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HCAHPS: Making a Difference While There's Still Time

 |  By Philip Betbeze  
   November 11, 2015

Leaders must address organizational deficiencies before 2% of Medicare payments will be at risk in 2017.

This article appears in the October 2015 issue of HealthLeaders magazine.

Like it or not, HCAHPS scores are about to get a lot more attention from hospital and health system senior leadership.

It's not that they have ignored the scores in the past. Results from the Hospital Consumer Assessment of Healthcare Providers and Systems survey have been publicly reported since 2008, so hospitals have had plenty of time and some incentive to address their current and future impact on their reputation and on reimbursement and, more holistically, to use them to try to deliver a better customer experience to their patients.

The problem is one of priorities. Some leaders have placed HCAHPS improvement initiatives lower on their list, given that penalties for poor performance have ratcheted up slowly over time.

Crunch time
In 2015, time is essentially up. In fact, HCAHPS scores will determine up to 2% of a hospital or health system's Medicare payments by 2017, and it's already to 1.5% in 2015. That's a lot of potential money. So improving the patient experience is getting plenty of attention as time grows ever shorter.

"It doesn't make sense to leave money on the table that we could be investing back in patient care because we're not achieving the scores we could be achieving," says Lauraine Szekely, senior vice president of patient care services and chief nursing officer at Northern Westchester Hospital in Mount Kisco, New York. Northern Westchester has achieved the highest rating from CMS (five stars) for patient satisfaction, she notes. "The financial part of this is not our primary mission but it's certainly important."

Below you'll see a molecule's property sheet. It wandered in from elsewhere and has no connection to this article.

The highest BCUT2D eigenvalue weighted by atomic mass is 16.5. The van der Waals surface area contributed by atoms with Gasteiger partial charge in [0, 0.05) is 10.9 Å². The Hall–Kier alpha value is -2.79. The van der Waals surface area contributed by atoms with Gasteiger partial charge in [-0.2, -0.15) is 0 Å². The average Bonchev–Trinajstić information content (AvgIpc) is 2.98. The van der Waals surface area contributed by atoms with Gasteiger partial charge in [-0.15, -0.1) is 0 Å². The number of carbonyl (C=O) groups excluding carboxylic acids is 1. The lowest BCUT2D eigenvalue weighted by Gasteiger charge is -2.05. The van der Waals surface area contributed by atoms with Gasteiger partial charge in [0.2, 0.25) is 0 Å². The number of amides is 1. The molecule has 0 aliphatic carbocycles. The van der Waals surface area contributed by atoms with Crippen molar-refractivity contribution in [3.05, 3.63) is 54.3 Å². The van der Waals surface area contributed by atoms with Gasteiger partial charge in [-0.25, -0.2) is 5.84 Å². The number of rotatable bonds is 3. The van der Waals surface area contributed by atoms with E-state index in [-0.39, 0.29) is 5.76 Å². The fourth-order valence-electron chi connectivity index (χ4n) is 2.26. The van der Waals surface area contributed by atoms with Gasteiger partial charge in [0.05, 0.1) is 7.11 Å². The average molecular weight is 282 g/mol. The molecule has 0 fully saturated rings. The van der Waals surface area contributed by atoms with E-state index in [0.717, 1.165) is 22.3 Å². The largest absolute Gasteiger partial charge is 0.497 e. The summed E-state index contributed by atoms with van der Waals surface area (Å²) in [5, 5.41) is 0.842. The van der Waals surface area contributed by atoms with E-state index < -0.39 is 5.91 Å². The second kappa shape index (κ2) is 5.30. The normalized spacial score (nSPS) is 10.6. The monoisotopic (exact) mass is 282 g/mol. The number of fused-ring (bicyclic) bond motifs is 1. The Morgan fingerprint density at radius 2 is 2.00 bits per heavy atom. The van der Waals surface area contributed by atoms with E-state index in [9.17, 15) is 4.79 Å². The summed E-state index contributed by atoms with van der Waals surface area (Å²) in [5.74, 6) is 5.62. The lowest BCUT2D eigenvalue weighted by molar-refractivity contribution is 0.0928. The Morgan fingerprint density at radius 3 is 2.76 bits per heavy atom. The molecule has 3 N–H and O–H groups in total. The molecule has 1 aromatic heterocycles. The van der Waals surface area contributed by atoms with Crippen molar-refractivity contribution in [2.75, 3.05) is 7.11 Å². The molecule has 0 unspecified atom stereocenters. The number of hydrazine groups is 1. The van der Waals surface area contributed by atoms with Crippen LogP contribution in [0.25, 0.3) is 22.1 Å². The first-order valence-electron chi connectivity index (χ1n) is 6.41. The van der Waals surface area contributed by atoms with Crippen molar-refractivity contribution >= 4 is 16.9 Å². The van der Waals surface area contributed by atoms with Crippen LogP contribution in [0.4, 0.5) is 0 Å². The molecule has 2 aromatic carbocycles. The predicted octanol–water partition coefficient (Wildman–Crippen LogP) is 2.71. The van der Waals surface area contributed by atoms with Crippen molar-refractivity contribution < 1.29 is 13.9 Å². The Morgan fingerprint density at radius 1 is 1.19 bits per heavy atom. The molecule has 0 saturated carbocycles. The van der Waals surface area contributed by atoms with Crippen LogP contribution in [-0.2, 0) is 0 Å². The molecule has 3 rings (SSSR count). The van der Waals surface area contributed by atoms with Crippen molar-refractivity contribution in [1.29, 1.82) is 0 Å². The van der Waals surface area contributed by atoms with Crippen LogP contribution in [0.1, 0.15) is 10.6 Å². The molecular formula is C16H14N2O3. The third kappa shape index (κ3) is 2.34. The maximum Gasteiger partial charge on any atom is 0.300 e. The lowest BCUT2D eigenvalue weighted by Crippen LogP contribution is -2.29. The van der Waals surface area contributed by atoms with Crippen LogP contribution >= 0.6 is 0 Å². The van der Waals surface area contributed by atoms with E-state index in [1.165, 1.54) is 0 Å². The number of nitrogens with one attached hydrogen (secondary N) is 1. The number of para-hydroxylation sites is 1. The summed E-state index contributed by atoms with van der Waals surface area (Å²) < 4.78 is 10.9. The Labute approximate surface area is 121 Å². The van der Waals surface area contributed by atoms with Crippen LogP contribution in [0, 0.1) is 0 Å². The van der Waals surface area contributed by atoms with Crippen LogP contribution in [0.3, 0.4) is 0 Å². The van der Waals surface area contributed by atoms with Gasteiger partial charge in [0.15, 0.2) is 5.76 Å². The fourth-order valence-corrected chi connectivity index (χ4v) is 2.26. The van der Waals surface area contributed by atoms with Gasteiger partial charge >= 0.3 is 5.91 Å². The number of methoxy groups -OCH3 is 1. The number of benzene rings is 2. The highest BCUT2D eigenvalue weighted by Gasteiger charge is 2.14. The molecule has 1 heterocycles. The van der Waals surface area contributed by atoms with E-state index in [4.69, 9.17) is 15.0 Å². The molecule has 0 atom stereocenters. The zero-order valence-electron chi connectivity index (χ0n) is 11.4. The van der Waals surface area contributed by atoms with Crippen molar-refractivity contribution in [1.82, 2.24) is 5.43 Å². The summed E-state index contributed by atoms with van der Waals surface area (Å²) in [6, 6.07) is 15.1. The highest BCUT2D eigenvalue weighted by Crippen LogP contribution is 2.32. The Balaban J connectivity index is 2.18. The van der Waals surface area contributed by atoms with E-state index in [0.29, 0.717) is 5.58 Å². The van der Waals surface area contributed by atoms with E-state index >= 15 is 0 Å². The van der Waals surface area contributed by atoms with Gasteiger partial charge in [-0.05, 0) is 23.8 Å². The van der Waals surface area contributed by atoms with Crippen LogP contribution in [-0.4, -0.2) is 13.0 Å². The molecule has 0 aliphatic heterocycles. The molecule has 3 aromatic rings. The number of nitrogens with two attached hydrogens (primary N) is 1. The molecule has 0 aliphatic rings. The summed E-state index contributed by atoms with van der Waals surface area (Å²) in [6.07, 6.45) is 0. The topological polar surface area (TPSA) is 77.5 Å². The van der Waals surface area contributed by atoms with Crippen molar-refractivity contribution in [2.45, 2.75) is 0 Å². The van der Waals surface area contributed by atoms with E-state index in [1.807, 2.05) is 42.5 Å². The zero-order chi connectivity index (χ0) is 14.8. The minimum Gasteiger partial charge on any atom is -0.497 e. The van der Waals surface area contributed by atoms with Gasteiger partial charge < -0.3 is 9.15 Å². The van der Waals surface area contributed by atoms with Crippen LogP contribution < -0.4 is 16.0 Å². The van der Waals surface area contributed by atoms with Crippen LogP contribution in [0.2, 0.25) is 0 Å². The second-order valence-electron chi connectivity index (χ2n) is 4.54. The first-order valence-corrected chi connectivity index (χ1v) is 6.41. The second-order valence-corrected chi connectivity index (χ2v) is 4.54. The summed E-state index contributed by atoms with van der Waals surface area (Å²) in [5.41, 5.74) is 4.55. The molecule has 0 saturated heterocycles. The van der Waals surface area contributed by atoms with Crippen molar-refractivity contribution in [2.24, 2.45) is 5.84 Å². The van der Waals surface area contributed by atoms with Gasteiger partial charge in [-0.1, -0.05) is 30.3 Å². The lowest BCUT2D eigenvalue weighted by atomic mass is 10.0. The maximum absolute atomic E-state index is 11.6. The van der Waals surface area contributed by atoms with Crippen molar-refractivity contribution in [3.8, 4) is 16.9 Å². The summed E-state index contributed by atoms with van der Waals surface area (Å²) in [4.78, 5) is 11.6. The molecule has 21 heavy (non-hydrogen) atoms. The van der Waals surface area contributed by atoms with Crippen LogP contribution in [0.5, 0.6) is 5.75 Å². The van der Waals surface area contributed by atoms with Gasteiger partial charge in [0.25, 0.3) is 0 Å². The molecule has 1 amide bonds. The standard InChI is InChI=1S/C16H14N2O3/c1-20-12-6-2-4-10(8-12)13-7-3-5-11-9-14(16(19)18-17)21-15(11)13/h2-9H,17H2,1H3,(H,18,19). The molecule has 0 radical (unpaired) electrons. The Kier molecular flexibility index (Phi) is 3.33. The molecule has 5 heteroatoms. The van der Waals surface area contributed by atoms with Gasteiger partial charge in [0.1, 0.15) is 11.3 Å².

The survey has been pilloried since its inception for what it is not. Results from patient responses to its 27 questions don't deliver a measure of quality, and were never meant to. It's also not comprehensive, and many criticize that the survey twists motivations among healthcare providers so that they "teach to the test." Its focus on the word always regarding a patient's interactions with staff is a continuing area of disagreement.

Many of these challenges can lead to cynicism about the measures, and to attempts to game the system. But regardless of HCAHPS' failings, it delivers a piece of information that patients may use to decide where to receive care; so, for that reason alone, how a hospital does on it is an increasingly important and direct factor in its level of reimbursement. Perhaps the best way to describe HCAHPS is that it measures a customer's satisfaction—and as such, it's a valuable, if sometimes annoyingly incomplete, measure of a service attribute that most agree healthcare has largely lacked historically.


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Philip Betbeze is the senior leadership editor at HealthLeaders.

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